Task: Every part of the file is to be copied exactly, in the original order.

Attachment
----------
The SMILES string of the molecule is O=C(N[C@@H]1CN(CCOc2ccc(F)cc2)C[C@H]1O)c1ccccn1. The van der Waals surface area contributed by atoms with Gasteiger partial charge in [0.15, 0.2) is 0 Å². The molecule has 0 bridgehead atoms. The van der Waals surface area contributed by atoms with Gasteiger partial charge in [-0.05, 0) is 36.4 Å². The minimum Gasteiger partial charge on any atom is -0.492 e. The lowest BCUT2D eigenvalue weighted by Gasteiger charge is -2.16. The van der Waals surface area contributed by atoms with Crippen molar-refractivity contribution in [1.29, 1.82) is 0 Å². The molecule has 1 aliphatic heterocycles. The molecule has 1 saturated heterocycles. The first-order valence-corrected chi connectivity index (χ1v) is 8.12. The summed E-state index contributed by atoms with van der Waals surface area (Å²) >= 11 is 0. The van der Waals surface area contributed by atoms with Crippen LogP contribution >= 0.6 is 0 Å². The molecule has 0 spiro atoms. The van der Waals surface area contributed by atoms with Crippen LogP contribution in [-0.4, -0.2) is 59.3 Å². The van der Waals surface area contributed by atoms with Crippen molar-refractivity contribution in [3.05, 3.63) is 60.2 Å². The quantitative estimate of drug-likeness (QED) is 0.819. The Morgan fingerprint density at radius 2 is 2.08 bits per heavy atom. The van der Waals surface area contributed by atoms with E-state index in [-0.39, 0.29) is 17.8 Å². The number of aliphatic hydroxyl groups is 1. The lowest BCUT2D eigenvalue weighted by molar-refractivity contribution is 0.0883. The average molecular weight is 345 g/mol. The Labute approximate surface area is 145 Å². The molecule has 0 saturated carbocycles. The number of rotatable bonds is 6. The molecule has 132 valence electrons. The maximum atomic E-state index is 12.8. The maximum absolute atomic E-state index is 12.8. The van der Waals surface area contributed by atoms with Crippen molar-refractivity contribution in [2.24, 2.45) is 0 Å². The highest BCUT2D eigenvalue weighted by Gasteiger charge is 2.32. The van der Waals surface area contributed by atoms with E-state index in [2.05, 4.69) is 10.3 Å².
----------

The SMILES string of the molecule is O=C(N[C@@H]1CN(CCOc2ccc(F)cc2)C[C@H]1O)c1ccccn1. The van der Waals surface area contributed by atoms with Gasteiger partial charge in [0.15, 0.2) is 0 Å². The molecule has 0 bridgehead atoms. The van der Waals surface area contributed by atoms with Gasteiger partial charge in [-0.05, 0) is 36.4 Å². The minimum Gasteiger partial charge on any atom is -0.492 e. The lowest BCUT2D eigenvalue weighted by Gasteiger charge is -2.16. The van der Waals surface area contributed by atoms with Crippen molar-refractivity contribution in [1.29, 1.82) is 0 Å². The molecule has 1 aliphatic heterocycles. The molecule has 1 saturated heterocycles. The first-order valence-corrected chi connectivity index (χ1v) is 8.12. The summed E-state index contributed by atoms with van der Waals surface area (Å²) >= 11 is 0. The van der Waals surface area contributed by atoms with Crippen LogP contribution >= 0.6 is 0 Å². The molecule has 0 spiro atoms. The van der Waals surface area contributed by atoms with Crippen LogP contribution in [-0.4, -0.2) is 59.3 Å². The van der Waals surface area contributed by atoms with Crippen molar-refractivity contribution in [3.05, 3.63) is 60.2 Å². The quantitative estimate of drug-likeness (QED) is 0.819. The Morgan fingerprint density at radius 2 is 2.08 bits per heavy atom. The van der Waals surface area contributed by atoms with E-state index in [-0.39, 0.29) is 17.8 Å². The number of aliphatic hydroxyl groups is 1. The lowest BCUT2D eigenvalue weighted by molar-refractivity contribution is 0.0883. The average molecular weight is 345 g/mol. The Labute approximate surface area is 145 Å². The molecule has 0 saturated carbocycles. The number of rotatable bonds is 6. The molecule has 132 valence electrons. The maximum atomic E-state index is 12.8. The maximum absolute atomic E-state index is 12.8. The van der Waals surface area contributed by atoms with Crippen molar-refractivity contribution in [2.24, 2.45) is 0 Å². The highest BCUT2D eigenvalue weighted by Gasteiger charge is 2.32. The van der Waals surface area contributed by atoms with E-state index in [2.05, 4.69) is 10.3 Å².